Hillary's Second Term

FINALLY, THE LAST CAMPAIGN HER HUSBAND WILL EVER RUN IS OVER. AND NOW Hillary Clinton is on the cusp of deciding whether she's going to launch a final crusade of her own, one aimed at redeeming her reputation. The First Lady isn't content with taking foreign good-will missions, harvesting money from loyal Democrats and getting rapturous welcomes from carefully chosen crowds. She wants affection from the American public, or, failing that, at least a sympathetic understanding that she's not the monster who sprang full born from Rush Limbaugh's forehead.

It turns out that Hillary isn't quite so tough after all. As Shakespeare said of a different stereotype, if you cut her, she bleeds. According to her closest aides, she wants to suture the wounds and take her place on the national pedestal beside Eleanor Roosevelt and Barbara Bush. But two formidable problems stand between her and beatification: first, she is reluctant to play the pandering game with the public and the press unless she can control the outcome. And second,she has a special prosecutor armed with subpoena power laying siege to the East Wing.

There's not much she can do about Ken Starr and his minions. The conventional wisdom in Washington this week holds that Starr will call her before another grand jury to testify about her role, if any, in hiring White House aide Craig Livingstone, who allegedly misused FBI files. But Starr has yet to uncov- er a smoking gun, and he may not have the nerve to indict her if the case is even close. None of that will silence the virulent anti-Hillary chorus on prominent op-ed pages--columnists don't have to meet formal burdens of proof.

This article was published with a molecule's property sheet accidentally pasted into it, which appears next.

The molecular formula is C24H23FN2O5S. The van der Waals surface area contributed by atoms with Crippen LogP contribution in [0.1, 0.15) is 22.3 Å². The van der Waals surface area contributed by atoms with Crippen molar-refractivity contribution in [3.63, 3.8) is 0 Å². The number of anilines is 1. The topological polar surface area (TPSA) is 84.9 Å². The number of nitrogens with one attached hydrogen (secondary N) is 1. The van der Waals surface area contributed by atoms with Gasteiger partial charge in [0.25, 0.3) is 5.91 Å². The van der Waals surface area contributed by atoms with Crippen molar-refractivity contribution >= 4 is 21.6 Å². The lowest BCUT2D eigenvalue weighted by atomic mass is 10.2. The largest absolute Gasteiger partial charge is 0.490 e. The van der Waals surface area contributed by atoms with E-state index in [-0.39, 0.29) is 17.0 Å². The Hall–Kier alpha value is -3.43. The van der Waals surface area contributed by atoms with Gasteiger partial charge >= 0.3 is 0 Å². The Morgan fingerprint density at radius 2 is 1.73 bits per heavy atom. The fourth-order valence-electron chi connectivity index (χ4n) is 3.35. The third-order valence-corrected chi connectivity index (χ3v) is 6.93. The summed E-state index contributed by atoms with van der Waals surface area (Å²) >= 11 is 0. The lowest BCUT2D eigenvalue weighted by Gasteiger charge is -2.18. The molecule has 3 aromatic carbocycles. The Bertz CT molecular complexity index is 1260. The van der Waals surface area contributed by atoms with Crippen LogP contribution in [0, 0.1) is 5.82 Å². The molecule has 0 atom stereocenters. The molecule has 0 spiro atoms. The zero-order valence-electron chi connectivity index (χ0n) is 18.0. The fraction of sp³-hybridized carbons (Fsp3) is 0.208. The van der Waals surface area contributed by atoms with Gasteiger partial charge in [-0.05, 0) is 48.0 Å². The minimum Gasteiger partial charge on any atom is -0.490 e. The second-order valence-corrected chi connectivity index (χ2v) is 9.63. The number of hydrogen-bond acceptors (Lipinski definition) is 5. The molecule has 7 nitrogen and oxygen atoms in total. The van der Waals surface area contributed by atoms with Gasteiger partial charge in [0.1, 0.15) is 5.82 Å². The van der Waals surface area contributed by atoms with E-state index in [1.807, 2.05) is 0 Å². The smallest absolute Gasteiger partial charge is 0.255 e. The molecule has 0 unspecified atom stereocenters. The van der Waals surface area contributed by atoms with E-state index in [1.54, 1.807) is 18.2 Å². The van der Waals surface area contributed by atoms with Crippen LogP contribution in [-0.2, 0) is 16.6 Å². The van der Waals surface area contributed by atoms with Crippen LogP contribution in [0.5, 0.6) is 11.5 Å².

But Hillary has to do more to help herself. ""She's seen through a very narrow lens,'' says longtime friend and deputy chief of staff Melanne Verveer. ""What the public sees is a series of snapshots that make for a very inaccurate reflection.'' To change her image she has to court reporters, aides say--open up, let them and the public see the ""human'' side of Hillary, the wonder woman who can giggle like a sorority sister and wonk like a Yale Law grad.

It won't be an easy sell. The public seems to prefer Hillary in her fall campaign mode, flying below radar, seldom visible for very long. Like it or not, she remains a debate at every dinner table in the land. In the latest NEWSWEEK Poll, almost two thirds said they didn't want her husband to give her a ""major new policy role.'' More likely she will push ""empowerment projects'' for welfare moms and spotlight a host of children's issues about which she exhibits genuine passion. As one aide puts it, the First Lady now understands that ""the power of her job is mostly symbolic.'' In the end, Hillary may have to bask in what she has already. A lovely child just 10 months shy of leaving for college. A best-selling book, a syndicated column, hundreds of invitations to speak. And the ear of the most powerful man on earth.